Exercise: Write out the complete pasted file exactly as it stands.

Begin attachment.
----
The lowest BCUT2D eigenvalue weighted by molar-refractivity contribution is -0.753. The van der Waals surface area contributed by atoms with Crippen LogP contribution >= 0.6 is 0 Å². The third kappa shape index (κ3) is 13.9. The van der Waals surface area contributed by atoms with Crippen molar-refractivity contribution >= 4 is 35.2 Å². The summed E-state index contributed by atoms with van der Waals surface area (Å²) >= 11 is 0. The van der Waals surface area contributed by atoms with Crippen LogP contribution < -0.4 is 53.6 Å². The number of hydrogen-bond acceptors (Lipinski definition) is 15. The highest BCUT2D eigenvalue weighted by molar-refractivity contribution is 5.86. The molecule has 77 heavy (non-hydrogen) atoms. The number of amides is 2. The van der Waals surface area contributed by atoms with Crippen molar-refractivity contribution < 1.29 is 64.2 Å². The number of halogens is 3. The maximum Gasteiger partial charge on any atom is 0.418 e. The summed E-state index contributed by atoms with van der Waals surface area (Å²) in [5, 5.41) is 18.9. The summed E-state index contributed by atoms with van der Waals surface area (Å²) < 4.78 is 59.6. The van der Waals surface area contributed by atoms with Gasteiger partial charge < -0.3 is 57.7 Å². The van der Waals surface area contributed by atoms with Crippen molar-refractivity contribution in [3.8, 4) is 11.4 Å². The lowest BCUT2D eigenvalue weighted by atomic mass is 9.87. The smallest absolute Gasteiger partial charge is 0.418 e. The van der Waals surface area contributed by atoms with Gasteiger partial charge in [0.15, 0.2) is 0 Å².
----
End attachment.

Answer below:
The lowest BCUT2D eigenvalue weighted by molar-refractivity contribution is -0.753. The van der Waals surface area contributed by atoms with Crippen LogP contribution >= 0.6 is 0 Å². The third kappa shape index (κ3) is 13.9. The van der Waals surface area contributed by atoms with Crippen molar-refractivity contribution >= 4 is 35.2 Å². The summed E-state index contributed by atoms with van der Waals surface area (Å²) >= 11 is 0. The van der Waals surface area contributed by atoms with Crippen LogP contribution < -0.4 is 53.6 Å². The number of hydrogen-bond acceptors (Lipinski definition) is 15. The highest BCUT2D eigenvalue weighted by molar-refractivity contribution is 5.86. The molecule has 77 heavy (non-hydrogen) atoms. The number of amides is 2. The van der Waals surface area contributed by atoms with Crippen molar-refractivity contribution < 1.29 is 64.2 Å². The number of halogens is 3. The maximum Gasteiger partial charge on any atom is 0.418 e. The summed E-state index contributed by atoms with van der Waals surface area (Å²) in [5, 5.41) is 18.9. The summed E-state index contributed by atoms with van der Waals surface area (Å²) < 4.78 is 59.6. The van der Waals surface area contributed by atoms with Gasteiger partial charge < -0.3 is 57.7 Å². The van der Waals surface area contributed by atoms with Crippen molar-refractivity contribution in [3.8, 4) is 11.4 Å². The lowest BCUT2D eigenvalue weighted by atomic mass is 9.87. The smallest absolute Gasteiger partial charge is 0.418 e. The van der Waals surface area contributed by atoms with Gasteiger partial charge in [0.15, 0.2) is 0 Å².